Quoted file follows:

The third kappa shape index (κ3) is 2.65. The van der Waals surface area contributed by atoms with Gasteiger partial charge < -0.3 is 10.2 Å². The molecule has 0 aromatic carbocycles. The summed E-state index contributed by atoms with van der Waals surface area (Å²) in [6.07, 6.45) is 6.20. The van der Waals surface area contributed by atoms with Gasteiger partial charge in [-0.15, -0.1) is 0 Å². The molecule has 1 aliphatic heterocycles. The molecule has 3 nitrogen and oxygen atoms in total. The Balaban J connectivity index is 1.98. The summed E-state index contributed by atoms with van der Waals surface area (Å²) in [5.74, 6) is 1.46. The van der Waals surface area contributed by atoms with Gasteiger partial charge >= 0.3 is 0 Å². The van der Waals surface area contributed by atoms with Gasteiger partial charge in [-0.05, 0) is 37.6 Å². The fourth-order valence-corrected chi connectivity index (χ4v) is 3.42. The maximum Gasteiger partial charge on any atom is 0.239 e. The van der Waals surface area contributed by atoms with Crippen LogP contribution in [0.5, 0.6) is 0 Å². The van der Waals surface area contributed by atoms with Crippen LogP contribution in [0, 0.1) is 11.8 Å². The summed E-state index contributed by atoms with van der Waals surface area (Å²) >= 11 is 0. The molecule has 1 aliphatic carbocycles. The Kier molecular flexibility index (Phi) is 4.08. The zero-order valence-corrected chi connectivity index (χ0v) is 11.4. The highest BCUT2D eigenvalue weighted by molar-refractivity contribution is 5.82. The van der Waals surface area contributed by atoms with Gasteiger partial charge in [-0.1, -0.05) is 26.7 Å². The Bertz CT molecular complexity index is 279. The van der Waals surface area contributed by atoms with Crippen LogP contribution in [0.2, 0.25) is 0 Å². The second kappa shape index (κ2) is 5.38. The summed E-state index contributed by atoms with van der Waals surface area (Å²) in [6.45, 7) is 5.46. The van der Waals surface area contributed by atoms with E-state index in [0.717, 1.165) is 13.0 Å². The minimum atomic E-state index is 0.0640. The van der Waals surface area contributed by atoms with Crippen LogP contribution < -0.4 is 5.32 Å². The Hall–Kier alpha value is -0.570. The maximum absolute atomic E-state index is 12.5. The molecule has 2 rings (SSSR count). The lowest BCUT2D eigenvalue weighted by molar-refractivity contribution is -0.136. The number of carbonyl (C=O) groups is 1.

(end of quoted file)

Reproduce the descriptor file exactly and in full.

The third kappa shape index (κ3) is 2.65. The van der Waals surface area contributed by atoms with Gasteiger partial charge < -0.3 is 10.2 Å². The molecule has 0 aromatic carbocycles. The summed E-state index contributed by atoms with van der Waals surface area (Å²) in [6.07, 6.45) is 6.20. The van der Waals surface area contributed by atoms with Gasteiger partial charge in [-0.15, -0.1) is 0 Å². The molecule has 1 aliphatic heterocycles. The molecule has 3 nitrogen and oxygen atoms in total. The Balaban J connectivity index is 1.98. The summed E-state index contributed by atoms with van der Waals surface area (Å²) in [5.74, 6) is 1.46. The van der Waals surface area contributed by atoms with Gasteiger partial charge >= 0.3 is 0 Å². The van der Waals surface area contributed by atoms with Gasteiger partial charge in [-0.05, 0) is 37.6 Å². The fourth-order valence-corrected chi connectivity index (χ4v) is 3.42. The maximum Gasteiger partial charge on any atom is 0.239 e. The van der Waals surface area contributed by atoms with Crippen LogP contribution in [0.5, 0.6) is 0 Å². The van der Waals surface area contributed by atoms with Crippen LogP contribution in [0, 0.1) is 11.8 Å². The summed E-state index contributed by atoms with van der Waals surface area (Å²) >= 11 is 0. The molecule has 1 aliphatic carbocycles. The Kier molecular flexibility index (Phi) is 4.08. The zero-order valence-corrected chi connectivity index (χ0v) is 11.4. The highest BCUT2D eigenvalue weighted by molar-refractivity contribution is 5.82. The van der Waals surface area contributed by atoms with Gasteiger partial charge in [-0.1, -0.05) is 26.7 Å². The Bertz CT molecular complexity index is 279. The van der Waals surface area contributed by atoms with Crippen LogP contribution in [0.2, 0.25) is 0 Å². The second kappa shape index (κ2) is 5.38. The summed E-state index contributed by atoms with van der Waals surface area (Å²) in [6.45, 7) is 5.46. The van der Waals surface area contributed by atoms with E-state index in [0.717, 1.165) is 13.0 Å². The minimum atomic E-state index is 0.0640. The van der Waals surface area contributed by atoms with Crippen LogP contribution < -0.4 is 5.32 Å². The Hall–Kier alpha value is -0.570. The maximum absolute atomic E-state index is 12.5. The molecule has 2 rings (SSSR count). The lowest BCUT2D eigenvalue weighted by molar-refractivity contribution is -0.136. The number of carbonyl (C=O) groups is 1.